Does age confer wisdom?

Not necessarily. Left to develop on its own, oldiness is a waste of time. Nothing is learnt, when nothing is attempted. My evidence is anecdotal, but consistent, over all groups and ages, then and now. We begin by learning nothing at home or in school. Having formed this habit, it continues later.

Among the most essential lessons for youth, is the art of saying, No — to things that shouldn’t happen, even when temptation is involved. Surely I am not the first to have observed this. Nor will I be the first to continue, scolding in this way.

Parentage is crucially important. Habits, once acquired, will be maintained, and will not be changed, by a law of spiritual physics, matching the rĂ´le of inertia in the material science. The newborn may sport an individual nature. As a sometime rescuer of kittens in childhood, I became aware of this. Each appeared to have been born — conceived? — with a unique personality. It is not so wide as for human babies, however.

Without picking another fight with the Darwinoids, let me gently insist that this is where their first assumption is undermined. For kittens have much behaviour pre-installed; verily, all creatures come with “instincts,” as we awkwardly call them. And this behaviour irresistibly implies all kinds of foreknowledge. Some “instincts” do, and some don’t express themselves over time, with or without experience. It is a practical mystery, how they cut in and out, and how one interacts with another. And too, how they interact with learning: the gradual, or traumatically sudden, formation of “habits.”

But the newborn human hasn’t any habits, yet. These must be instilled. Chiefly they are instilled by example, though reward and punishment comes into this. Family is, for good and for evil, where the habits start, and the earliest are, unavoidably, externally imposed. I am using this term “family” very broadly here, so that the “family” of an infant may be an orphanage.

The first habits will prove the hardest to overcome, if, with the passage of time, the defeat of a bad habit appears to be a good idea. The longer it has gone unchallenged, the harder it will be. This is why I say parentage is crucial, and on closer investigation, we are likely to find that real love was crucial. By “real,” I cannot mean the “love” that permits anything — especially in children. I mean the love that includes foresight. Eventually, self-love must include this, for the formation of which Christians speak becomes, with growth, a conscious undertaking. It grows until it can govern and control the body’s mere pleasure-seeking.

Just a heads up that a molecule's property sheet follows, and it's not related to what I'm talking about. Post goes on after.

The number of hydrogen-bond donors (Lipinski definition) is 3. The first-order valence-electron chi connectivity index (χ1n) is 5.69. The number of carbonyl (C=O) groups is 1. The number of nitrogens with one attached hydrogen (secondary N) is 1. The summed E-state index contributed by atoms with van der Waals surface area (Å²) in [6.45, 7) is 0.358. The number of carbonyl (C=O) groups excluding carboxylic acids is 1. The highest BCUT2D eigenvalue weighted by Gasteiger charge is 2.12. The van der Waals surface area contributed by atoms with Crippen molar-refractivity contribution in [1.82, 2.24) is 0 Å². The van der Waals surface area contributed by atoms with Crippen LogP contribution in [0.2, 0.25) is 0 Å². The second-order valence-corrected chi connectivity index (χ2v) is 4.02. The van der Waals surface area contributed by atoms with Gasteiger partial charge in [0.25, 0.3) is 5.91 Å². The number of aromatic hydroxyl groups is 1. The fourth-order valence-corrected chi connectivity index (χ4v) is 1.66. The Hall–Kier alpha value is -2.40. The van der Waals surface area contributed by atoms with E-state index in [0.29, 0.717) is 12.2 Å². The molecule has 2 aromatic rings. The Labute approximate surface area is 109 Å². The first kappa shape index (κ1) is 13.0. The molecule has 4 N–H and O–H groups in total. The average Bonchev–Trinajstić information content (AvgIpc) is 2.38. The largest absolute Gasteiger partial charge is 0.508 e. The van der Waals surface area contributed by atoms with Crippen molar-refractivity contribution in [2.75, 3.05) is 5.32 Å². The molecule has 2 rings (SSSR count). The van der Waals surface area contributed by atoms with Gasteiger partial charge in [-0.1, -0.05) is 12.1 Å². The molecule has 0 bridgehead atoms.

Among the features of our society most visible to an adult observer, here in Parkdale for instance, is the proportion of children who never grow up. By sixty, they are still exhibiting habits they should have thrown off by six. Tantrums particularly come to mind, as I listen at my window. This “art of No” has never been absorbed. An adult should know he cannot always get his way, or demand that others provide him with services at no cost to himself. He should not be the seed for totalitarianism, as it were.

The political “culture” at the present day is “conditioned” by these personal failures. One might cite statistics on public and private debt, or in a thousand other areas where statistics are collected. This practice itself — of being guided by statistics — indicates a childish fatalism. We count things as inevitable because, “statistics show …”. We use them ludicrously, to do things like predict the future; we wish to participate in trends. The fact that numbers are invariably meaningless unless a great deal of context is provided, is not understood. If it were, the population generally would grasp that whether true or false, most statistics are unnecessary.

Rather, one might just look around.